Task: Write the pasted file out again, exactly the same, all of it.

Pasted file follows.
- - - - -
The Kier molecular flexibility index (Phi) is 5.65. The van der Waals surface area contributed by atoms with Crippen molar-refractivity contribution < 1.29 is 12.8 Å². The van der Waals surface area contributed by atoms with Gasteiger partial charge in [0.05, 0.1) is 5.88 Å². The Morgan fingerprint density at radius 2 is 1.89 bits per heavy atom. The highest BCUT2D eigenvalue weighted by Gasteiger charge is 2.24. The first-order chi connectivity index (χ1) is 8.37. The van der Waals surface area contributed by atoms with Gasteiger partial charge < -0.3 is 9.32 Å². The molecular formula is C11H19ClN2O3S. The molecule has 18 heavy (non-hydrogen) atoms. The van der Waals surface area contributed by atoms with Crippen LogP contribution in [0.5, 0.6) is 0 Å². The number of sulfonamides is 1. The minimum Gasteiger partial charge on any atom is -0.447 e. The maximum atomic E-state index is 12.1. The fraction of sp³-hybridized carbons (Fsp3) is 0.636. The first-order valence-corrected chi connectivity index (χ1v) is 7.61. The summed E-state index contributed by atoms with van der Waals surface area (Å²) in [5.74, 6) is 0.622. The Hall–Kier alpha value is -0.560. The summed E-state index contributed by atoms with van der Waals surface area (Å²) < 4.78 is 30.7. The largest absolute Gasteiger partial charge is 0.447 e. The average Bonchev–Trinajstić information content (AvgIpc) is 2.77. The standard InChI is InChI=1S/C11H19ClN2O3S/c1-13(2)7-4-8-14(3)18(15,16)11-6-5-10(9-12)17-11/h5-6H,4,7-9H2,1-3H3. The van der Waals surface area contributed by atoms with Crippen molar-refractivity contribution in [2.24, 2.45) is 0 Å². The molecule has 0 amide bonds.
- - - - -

The Kier molecular flexibility index (Phi) is 5.65. The van der Waals surface area contributed by atoms with Crippen molar-refractivity contribution < 1.29 is 12.8 Å². The van der Waals surface area contributed by atoms with Gasteiger partial charge in [0.05, 0.1) is 5.88 Å². The Morgan fingerprint density at radius 2 is 1.89 bits per heavy atom. The highest BCUT2D eigenvalue weighted by Gasteiger charge is 2.24. The first-order chi connectivity index (χ1) is 8.37. The van der Waals surface area contributed by atoms with Gasteiger partial charge < -0.3 is 9.32 Å². The molecular formula is C11H19ClN2O3S. The molecule has 18 heavy (non-hydrogen) atoms. The van der Waals surface area contributed by atoms with Crippen LogP contribution in [0.5, 0.6) is 0 Å². The number of sulfonamides is 1. The minimum Gasteiger partial charge on any atom is -0.447 e. The maximum atomic E-state index is 12.1. The fraction of sp³-hybridized carbons (Fsp3) is 0.636. The first-order valence-corrected chi connectivity index (χ1v) is 7.61. The summed E-state index contributed by atoms with van der Waals surface area (Å²) in [5.74, 6) is 0.622. The Hall–Kier alpha value is -0.560. The summed E-state index contributed by atoms with van der Waals surface area (Å²) < 4.78 is 30.7. The largest absolute Gasteiger partial charge is 0.447 e. The average Bonchev–Trinajstić information content (AvgIpc) is 2.77. The standard InChI is InChI=1S/C11H19ClN2O3S/c1-13(2)7-4-8-14(3)18(15,16)11-6-5-10(9-12)17-11/h5-6H,4,7-9H2,1-3H3. The van der Waals surface area contributed by atoms with Crippen molar-refractivity contribution in [2.24, 2.45) is 0 Å². The molecule has 0 amide bonds.